Published: November 29, 2016
Milton Avery’s Vermont by Jamie Franklin and Karen Wilkin, Bennington Museum, distributed by University Press of New England, One Court Street, Lebanon NH 03766, 2016; 80 pages, softcover, $26.95.
Published in conjunction with an exhibition at the Bennington Museum in Vermont, which was on view through November 6, 2016, this exhibition catalog is more than that. While the requisite beautiful color illustrations are included, of course, this slim volume also offers a scholarly examination of Avery’s work over six summers he spent in Vermont between 1935 and 1943, when he exploded into his late work, with free use of color and the delicate balance he achieved between Abstraction and Representation.
Milton Avery (1885–1965) is known for his intense color work of abstract seascapes, landscapes and gritty cityscapes. His work is seminal to American abstract art: he was criticized for being too abstract earlier in his career, and then when Abstract Expressionism came to the for, his work was considered to Representational. However, Avery’s Vermont-inspired works — drawings, watercolor, oils — embrace the entire range of his interests from landscapes to bathers and people on vacation or working in the fields.
Milton Avery’s Vermont examines the artist’s creative process, from en plein air pencil sketches to watercolors that cement his reputation as one of the great watercolorists of the Twentieth Century. In Vermont, Avery’s intense activity was pivotal to his emerging style with bold, gestural marks and bright, nonassociative colors. He created works that captured summer activities and the verdant colors of the Vermont landscape.
The exhibition and catalog include more than 60 works, with color illustrations, an exhibition checklist and two essays — one by Jamie Franklin, curator at Bennington Museum, who wrote “Green Mountain Idylls,” and one by Karen Wilkin, a New York-based independent curator and critic specializing in Twentieth Century modernism, who contributed “Milton Avery: Responding to Place.”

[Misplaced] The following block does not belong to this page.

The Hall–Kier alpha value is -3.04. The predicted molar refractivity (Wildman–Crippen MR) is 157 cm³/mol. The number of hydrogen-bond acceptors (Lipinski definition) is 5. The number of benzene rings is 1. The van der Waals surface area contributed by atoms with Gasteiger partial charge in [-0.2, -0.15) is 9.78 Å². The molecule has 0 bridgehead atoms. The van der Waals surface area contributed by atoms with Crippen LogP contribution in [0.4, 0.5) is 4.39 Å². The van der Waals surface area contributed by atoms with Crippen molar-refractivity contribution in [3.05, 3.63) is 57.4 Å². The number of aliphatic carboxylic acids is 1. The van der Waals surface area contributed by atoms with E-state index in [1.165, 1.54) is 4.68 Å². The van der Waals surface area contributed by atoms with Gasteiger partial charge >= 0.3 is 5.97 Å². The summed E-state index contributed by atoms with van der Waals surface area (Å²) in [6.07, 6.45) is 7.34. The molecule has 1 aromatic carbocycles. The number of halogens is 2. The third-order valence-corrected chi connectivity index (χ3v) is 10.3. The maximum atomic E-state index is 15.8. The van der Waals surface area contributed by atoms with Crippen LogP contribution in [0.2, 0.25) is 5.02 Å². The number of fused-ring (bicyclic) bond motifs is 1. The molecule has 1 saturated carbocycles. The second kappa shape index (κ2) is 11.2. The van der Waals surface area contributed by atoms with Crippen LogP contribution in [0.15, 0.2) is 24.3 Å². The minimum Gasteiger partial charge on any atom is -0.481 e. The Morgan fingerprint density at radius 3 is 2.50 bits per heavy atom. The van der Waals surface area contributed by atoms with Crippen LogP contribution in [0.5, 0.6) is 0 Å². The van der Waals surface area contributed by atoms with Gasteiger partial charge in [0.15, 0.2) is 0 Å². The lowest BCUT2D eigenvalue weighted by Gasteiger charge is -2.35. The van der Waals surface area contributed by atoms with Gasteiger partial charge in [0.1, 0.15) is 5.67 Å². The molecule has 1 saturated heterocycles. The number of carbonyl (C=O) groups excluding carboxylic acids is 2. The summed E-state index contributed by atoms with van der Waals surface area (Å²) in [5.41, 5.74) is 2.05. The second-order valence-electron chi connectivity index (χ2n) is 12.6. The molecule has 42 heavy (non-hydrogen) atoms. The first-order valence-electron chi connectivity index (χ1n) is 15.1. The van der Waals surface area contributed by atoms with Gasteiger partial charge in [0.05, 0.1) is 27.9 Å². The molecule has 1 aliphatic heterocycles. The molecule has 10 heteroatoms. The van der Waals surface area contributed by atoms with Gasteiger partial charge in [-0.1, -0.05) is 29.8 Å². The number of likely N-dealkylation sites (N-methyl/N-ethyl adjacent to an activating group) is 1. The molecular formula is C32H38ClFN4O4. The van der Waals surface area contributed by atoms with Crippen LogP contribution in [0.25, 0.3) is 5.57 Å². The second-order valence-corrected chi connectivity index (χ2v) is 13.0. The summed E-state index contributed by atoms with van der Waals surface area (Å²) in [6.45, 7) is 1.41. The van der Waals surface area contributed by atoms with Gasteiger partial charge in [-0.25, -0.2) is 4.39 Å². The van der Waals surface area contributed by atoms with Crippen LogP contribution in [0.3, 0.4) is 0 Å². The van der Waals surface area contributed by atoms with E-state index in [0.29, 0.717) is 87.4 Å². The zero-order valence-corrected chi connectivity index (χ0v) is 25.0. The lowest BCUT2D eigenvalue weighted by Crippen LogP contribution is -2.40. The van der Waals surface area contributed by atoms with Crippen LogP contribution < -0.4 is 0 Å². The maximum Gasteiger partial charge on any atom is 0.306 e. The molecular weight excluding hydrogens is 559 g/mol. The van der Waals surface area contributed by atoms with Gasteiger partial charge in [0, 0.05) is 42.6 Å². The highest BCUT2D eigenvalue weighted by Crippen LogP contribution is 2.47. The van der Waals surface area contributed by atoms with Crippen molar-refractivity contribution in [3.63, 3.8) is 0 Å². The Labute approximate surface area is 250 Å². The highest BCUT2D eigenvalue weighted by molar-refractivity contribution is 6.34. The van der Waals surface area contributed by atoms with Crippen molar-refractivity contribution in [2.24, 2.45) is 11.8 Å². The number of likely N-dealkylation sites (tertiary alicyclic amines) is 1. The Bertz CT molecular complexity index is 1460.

In the foreword to the catalog, Robert Wolterstorff, executive director of the Bennington Museum, said, “Who knew that Milton Avery created so much great work in Vermont? … [but] the work he created here is not of interest merely because of what it led to. These are glorious works in their own right.”
The works included here are drawn from The Sally and Milton Avery Foundation, the Milton Avery Trust, the National Gallery of Art in Washington, D.C., the Neuberger Museum of Art, The Peabody College Collection, the Vanderbilt University Fine Arts Gallery and many private collectors.
A fine compilation of a representative sample of Avery’s work, this is also an attractive and engaging book, worthy of being in any library or on a coffee table.
One and One Is Four: The Bauhaus Photocollages of Josef Albers by Sarah Hermanson Meister with additional text by Elizabeth Otto and Lee Ann Daffner, Museum of Modern Art, www.moma.org, 2016, hardcover, 128 pages, $50.
“One and one is two — that’s business. One and one is four — that’s art — or if you like it better — is life.” —Josef Albers
The first and only book to replicate the body of Albers’ photocollages (70 in all) created during his time at the Bauhaus between 1928 and 1932, many never published before, One and One is Four surveys Albers’ stellar career, which took him from glassworks and furniture design to printmaking and painting. His contributions to modernist photography were lesser known in his lifetime, but this book aims to change that oversight.